I feel like I ran a marathon today. I only ran 15km today. My feeling might have something to do with the fact that the 15km race I ran was called The Beast and, when we set off at 7am, the temperature in Pretoria was already at a balmy 23°C. Sold as the toughest race in Pretoria, it is an incredibly tough trail race up and down rocky slopes with little shade and, as you can imagine, sweltering conditions. But I’m not here to tell you about Pretoria’s toughest race. If you want to find out how tough it is, then come run it next year.
What I’m here to tell you about is trail runners. They’re a funny bunch, actually. I think I’ve spoken about this before. Trail runners have gear. Lots of gear. They have buffs and trail shoes and gaitors and go pros and fancy watches and compasses and maps and hydration packs and all sorts of gear that road runners just don’t need or care to drag with them on any race. Aside from the gear, trail running seems to attract people with little to no communication skills whatsoever. When you run a technical trail, you can kind of understand because there’s no real opportunity for conversation. For starters, the trails usually don’t allow people to run two or more abreast so you’re either in front of someone or, as is usually the case with me, you’re behind someone (or some many). This means that you can very seldom hear the person in front unless they’re shouting. Added to that, you really have to concentrate when you trail run. You can’t zone out and chit chat and day dream on trail runs. I daydream occasionally and that’s usually about the time I find myself eating red sand. It’s always red in South Africa! You have to concentrate because there is all manner of obstacles in the path. Stones, rocks, tree roots, grass fronds, lizards, snakes and grasshoppers all lie in wait, trying to catch your toe and send you flying. So it’s often not a good idea to be chit chatting away to your friends on a trail run. That then appeals to a strange type of person who can run for hours on end with no-one except the voices in their own head with whom to “chat”.
This becomes a problem for me. Because Trail running attracts people who are less inclined to be chit chatty, they’re less inclined to be chit chatty about important things. Today, I swear I wanted to punch some people. There were 3 races on the go today. There was The Beast which was 15km. There was something slightly less Beasty which shared 10km of the 15km route and there was a mini Beast which was 5km. By the way, my buddies came 1st, 2nd 1st and 3rd in the 15km (Well done Thabang, Tranquil, Maphuti and Fiona) and my buddy came 2nd in the 5km (Well done Nina. Hope you feel better soon) You’d think that with all these great buddies, I would suck less. Sadly, not.
Where was I? Oh yes. I wanted to punch people. The 15km and the 10km shared the same route and the 10km started 15 minutes after the 15km. 10km races are much faster than 15km races and soon, front runner 10km runners were looking to come past us 15km runners at the back. The first few got out the big girl, and boy panties and shouted, “Coming through on your right!” before they were breathing down my SlowCoach neck. And then came others. I’m not sure what’s wrong with them. There was a girl who ran up behind me and then stuck on my tail for about 500m (which is a long way in trail running) without saying a word. Eventually, I helped her and said, “Let me know if you’d like to pass.” She whimpered meekly, “Yes, please may I come past?” For fucks sakes!!! By this time, all her fellow 10km runners had caught up with her and there was a stream of traffic behind her waiting to pass me and it looked like it was my fault, when all she had so do was whisper in her meek, pathetic voice, “Coming through on your right”. That’s another thing, trail runners. Don’t shout “Coming through!” or “Left” or “Right”. How the fuck must I know what that means? How do I know from any of those what your expectation of me is? You’re behind me, I can’t see what you’re thinking! I can’t see what your body is doing! Be specific. Say, “Please move to your left.” Or “I’m passing on your right.” Or “Coming through on your right.”. That tells me everything I need to know. I know what you’re about to do and I can gather what you expect me to do from those statements. And then for the love of all things traily, say “thank you”. You won’t die if I move to the side for you (even if you didn’t ask) and then you gasp a “thank you” as you go past. I promise, you won’t die!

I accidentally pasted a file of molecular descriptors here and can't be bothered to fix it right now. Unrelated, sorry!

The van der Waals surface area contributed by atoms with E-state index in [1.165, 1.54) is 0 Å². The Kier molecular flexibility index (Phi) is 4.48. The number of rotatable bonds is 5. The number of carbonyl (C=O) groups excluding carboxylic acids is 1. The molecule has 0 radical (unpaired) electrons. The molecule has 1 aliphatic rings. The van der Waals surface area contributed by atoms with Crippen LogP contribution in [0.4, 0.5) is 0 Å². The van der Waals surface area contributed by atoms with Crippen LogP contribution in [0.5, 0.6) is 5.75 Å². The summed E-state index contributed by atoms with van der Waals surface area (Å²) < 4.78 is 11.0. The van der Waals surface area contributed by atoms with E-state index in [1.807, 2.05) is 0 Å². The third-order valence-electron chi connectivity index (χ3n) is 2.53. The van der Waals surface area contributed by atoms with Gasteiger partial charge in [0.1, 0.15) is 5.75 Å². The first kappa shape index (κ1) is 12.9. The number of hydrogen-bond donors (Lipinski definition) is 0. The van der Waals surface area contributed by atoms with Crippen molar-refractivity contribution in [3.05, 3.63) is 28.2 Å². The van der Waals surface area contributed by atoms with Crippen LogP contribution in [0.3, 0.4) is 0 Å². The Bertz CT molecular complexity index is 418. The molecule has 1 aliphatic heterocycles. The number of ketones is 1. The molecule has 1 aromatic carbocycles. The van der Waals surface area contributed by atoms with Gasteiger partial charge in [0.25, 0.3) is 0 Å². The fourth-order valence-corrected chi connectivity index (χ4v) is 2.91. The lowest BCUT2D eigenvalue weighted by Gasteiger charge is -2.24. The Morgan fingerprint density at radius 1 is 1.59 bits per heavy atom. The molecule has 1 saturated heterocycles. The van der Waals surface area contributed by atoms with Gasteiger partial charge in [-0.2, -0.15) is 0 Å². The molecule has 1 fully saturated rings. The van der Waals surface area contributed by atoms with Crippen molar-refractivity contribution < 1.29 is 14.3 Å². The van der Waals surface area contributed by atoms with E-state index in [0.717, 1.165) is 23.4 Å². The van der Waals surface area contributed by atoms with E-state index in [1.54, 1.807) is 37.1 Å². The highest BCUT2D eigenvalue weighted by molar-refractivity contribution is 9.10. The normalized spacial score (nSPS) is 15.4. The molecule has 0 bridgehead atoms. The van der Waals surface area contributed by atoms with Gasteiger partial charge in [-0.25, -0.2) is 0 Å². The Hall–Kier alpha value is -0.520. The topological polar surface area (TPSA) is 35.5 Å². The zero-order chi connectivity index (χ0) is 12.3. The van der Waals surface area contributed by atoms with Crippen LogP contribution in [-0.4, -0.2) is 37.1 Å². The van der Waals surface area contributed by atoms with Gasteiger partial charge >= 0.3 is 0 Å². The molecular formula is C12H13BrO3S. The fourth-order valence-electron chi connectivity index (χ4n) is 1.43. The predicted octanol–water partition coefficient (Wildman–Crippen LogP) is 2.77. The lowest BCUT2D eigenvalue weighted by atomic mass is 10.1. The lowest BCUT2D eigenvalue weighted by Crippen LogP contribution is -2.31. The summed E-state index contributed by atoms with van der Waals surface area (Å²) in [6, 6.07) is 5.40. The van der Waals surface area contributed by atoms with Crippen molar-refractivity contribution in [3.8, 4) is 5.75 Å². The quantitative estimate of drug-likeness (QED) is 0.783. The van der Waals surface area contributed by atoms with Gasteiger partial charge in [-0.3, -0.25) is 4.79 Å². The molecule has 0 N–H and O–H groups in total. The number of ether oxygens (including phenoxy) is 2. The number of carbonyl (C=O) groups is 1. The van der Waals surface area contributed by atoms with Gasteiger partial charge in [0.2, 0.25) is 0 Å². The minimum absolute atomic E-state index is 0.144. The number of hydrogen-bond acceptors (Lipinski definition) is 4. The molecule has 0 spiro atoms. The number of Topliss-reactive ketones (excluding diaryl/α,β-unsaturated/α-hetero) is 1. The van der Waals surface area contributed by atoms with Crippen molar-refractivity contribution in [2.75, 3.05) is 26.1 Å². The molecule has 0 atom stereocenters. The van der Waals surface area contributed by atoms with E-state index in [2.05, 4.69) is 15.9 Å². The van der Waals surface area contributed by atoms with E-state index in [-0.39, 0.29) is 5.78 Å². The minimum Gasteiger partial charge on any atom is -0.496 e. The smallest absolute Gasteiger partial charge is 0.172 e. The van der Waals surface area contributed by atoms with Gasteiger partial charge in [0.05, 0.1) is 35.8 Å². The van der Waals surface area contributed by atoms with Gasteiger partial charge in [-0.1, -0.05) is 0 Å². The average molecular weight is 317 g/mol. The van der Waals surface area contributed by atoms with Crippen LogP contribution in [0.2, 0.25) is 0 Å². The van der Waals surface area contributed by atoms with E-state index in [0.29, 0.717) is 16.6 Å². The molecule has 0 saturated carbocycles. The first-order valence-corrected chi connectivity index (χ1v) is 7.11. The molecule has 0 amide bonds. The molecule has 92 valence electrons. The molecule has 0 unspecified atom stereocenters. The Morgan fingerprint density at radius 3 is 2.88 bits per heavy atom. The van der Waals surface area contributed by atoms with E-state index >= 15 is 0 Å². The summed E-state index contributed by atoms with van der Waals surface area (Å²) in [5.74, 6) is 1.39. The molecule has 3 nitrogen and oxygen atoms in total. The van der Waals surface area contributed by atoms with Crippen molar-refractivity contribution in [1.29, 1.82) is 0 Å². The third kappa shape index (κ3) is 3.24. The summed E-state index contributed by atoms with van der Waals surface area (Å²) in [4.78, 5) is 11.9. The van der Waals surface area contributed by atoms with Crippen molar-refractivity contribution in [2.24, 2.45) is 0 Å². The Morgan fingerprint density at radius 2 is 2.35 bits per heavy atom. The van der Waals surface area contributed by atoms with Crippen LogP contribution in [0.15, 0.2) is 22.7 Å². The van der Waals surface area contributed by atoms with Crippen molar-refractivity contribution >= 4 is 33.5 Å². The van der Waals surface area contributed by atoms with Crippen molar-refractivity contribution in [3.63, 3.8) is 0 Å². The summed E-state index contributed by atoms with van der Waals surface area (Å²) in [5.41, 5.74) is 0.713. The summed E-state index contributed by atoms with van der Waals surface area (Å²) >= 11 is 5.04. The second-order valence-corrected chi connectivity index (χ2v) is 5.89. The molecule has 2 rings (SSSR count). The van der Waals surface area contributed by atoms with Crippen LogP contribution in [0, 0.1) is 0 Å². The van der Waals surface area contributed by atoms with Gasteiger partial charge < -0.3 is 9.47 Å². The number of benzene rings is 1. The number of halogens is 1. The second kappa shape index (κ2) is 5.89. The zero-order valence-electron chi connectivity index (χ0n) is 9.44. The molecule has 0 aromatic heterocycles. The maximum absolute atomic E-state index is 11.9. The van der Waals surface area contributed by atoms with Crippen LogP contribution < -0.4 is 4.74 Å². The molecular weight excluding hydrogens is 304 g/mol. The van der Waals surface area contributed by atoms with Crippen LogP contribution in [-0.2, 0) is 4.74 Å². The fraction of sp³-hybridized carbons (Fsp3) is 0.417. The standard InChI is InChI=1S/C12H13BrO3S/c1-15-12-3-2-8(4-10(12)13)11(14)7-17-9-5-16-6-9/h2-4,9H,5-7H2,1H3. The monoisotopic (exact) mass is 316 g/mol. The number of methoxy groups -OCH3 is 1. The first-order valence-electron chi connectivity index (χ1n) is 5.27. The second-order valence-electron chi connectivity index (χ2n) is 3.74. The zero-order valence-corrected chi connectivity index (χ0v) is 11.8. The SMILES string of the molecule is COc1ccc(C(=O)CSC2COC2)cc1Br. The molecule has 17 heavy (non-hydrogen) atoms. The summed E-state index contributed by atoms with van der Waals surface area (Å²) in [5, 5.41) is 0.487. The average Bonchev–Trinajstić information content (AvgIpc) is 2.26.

I met a lovely lady called Robyn today as we both moved to the side for 10km runners who all took advantage of our kindness and didn’t even give us a sniff, never mind a thanks! Really, trail runners. You really have to up your communication game. I’m not asking you to strike up a small talk conversation or to debate the merits of existential studies. I just need you to communicate your expectations so that we all have a nice run. Where you’re not bearing down on me so heavily, forcing me to run faster than I need to and I’m not holding you up from your PB or special placing. And say thank you. It will make you seem nicer and not so fucking weird.
Yours in the love of communicating clearly,